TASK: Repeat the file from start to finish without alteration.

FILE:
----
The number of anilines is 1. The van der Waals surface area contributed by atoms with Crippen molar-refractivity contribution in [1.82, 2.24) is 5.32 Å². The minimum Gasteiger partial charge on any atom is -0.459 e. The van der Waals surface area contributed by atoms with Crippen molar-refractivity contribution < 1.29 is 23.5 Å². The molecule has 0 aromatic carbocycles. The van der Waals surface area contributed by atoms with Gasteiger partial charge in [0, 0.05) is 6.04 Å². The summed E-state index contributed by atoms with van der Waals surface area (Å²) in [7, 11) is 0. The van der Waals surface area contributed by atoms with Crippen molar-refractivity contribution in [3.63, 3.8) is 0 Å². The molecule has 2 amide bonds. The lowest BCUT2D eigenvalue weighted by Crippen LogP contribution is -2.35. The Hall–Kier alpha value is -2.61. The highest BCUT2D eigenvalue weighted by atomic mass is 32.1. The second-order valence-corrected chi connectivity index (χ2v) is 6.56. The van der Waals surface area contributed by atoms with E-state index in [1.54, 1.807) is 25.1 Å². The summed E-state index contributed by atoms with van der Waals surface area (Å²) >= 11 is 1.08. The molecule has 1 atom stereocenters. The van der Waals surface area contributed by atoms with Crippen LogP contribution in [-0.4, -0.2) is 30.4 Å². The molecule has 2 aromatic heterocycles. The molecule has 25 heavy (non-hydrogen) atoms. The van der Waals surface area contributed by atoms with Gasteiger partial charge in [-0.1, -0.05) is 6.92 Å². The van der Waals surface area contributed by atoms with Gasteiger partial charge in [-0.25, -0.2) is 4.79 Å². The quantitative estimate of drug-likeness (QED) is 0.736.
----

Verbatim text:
The number of anilines is 1. The van der Waals surface area contributed by atoms with Crippen molar-refractivity contribution in [1.82, 2.24) is 5.32 Å². The minimum Gasteiger partial charge on any atom is -0.459 e. The van der Waals surface area contributed by atoms with Crippen molar-refractivity contribution < 1.29 is 23.5 Å². The molecule has 0 aromatic carbocycles. The van der Waals surface area contributed by atoms with Gasteiger partial charge in [0, 0.05) is 6.04 Å². The summed E-state index contributed by atoms with van der Waals surface area (Å²) in [7, 11) is 0. The van der Waals surface area contributed by atoms with Crippen molar-refractivity contribution in [3.63, 3.8) is 0 Å². The molecule has 2 amide bonds. The lowest BCUT2D eigenvalue weighted by Crippen LogP contribution is -2.35. The Hall–Kier alpha value is -2.61. The highest BCUT2D eigenvalue weighted by atomic mass is 32.1. The second-order valence-corrected chi connectivity index (χ2v) is 6.56. The van der Waals surface area contributed by atoms with E-state index in [1.54, 1.807) is 25.1 Å². The summed E-state index contributed by atoms with van der Waals surface area (Å²) >= 11 is 1.08. The molecule has 1 atom stereocenters. The van der Waals surface area contributed by atoms with Crippen LogP contribution in [-0.4, -0.2) is 30.4 Å². The molecule has 2 aromatic heterocycles. The molecule has 25 heavy (non-hydrogen) atoms. The van der Waals surface area contributed by atoms with Gasteiger partial charge in [-0.1, -0.05) is 6.92 Å². The van der Waals surface area contributed by atoms with Gasteiger partial charge in [-0.25, -0.2) is 4.79 Å². The quantitative estimate of drug-likeness (QED) is 0.736.